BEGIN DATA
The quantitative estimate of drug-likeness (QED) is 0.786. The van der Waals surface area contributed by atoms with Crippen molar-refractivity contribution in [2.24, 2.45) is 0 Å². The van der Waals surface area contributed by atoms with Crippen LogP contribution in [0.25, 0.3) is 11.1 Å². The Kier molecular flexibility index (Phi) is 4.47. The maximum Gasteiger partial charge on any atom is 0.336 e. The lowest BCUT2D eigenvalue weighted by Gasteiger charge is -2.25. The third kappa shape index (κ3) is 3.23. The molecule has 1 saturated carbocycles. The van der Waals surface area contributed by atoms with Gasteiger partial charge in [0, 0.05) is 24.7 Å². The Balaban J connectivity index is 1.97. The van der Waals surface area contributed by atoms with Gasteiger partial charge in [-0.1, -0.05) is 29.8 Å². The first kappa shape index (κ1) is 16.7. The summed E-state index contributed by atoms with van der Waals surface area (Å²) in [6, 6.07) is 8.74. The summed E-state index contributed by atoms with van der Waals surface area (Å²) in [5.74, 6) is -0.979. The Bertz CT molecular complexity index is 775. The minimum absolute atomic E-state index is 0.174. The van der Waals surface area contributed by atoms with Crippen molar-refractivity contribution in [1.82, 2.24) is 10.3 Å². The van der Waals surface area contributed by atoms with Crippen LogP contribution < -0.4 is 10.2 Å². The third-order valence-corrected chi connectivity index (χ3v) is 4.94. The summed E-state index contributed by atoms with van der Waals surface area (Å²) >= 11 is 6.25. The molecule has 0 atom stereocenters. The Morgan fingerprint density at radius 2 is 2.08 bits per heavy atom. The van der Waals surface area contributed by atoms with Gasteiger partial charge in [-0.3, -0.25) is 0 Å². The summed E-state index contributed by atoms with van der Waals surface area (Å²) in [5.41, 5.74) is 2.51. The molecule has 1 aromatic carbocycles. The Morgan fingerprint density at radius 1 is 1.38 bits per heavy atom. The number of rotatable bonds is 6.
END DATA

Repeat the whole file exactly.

The quantitative estimate of drug-likeness (QED) is 0.786. The van der Waals surface area contributed by atoms with Crippen molar-refractivity contribution in [2.24, 2.45) is 0 Å². The van der Waals surface area contributed by atoms with Crippen LogP contribution in [0.25, 0.3) is 11.1 Å². The Kier molecular flexibility index (Phi) is 4.47. The maximum Gasteiger partial charge on any atom is 0.336 e. The lowest BCUT2D eigenvalue weighted by Gasteiger charge is -2.25. The third kappa shape index (κ3) is 3.23. The molecule has 1 saturated carbocycles. The van der Waals surface area contributed by atoms with Gasteiger partial charge in [0, 0.05) is 24.7 Å². The Balaban J connectivity index is 1.97. The van der Waals surface area contributed by atoms with Gasteiger partial charge in [-0.1, -0.05) is 29.8 Å². The first kappa shape index (κ1) is 16.7. The summed E-state index contributed by atoms with van der Waals surface area (Å²) in [6, 6.07) is 8.74. The summed E-state index contributed by atoms with van der Waals surface area (Å²) in [5.74, 6) is -0.979. The Bertz CT molecular complexity index is 775. The minimum absolute atomic E-state index is 0.174. The van der Waals surface area contributed by atoms with Crippen molar-refractivity contribution in [1.82, 2.24) is 10.3 Å². The van der Waals surface area contributed by atoms with Crippen LogP contribution < -0.4 is 10.2 Å². The third-order valence-corrected chi connectivity index (χ3v) is 4.94. The summed E-state index contributed by atoms with van der Waals surface area (Å²) >= 11 is 6.25. The molecule has 0 atom stereocenters. The Morgan fingerprint density at radius 2 is 2.08 bits per heavy atom. The van der Waals surface area contributed by atoms with Gasteiger partial charge in [-0.3, -0.25) is 0 Å². The summed E-state index contributed by atoms with van der Waals surface area (Å²) in [5.41, 5.74) is 2.51. The molecule has 1 aromatic carbocycles. The Morgan fingerprint density at radius 1 is 1.38 bits per heavy atom. The number of rotatable bonds is 6.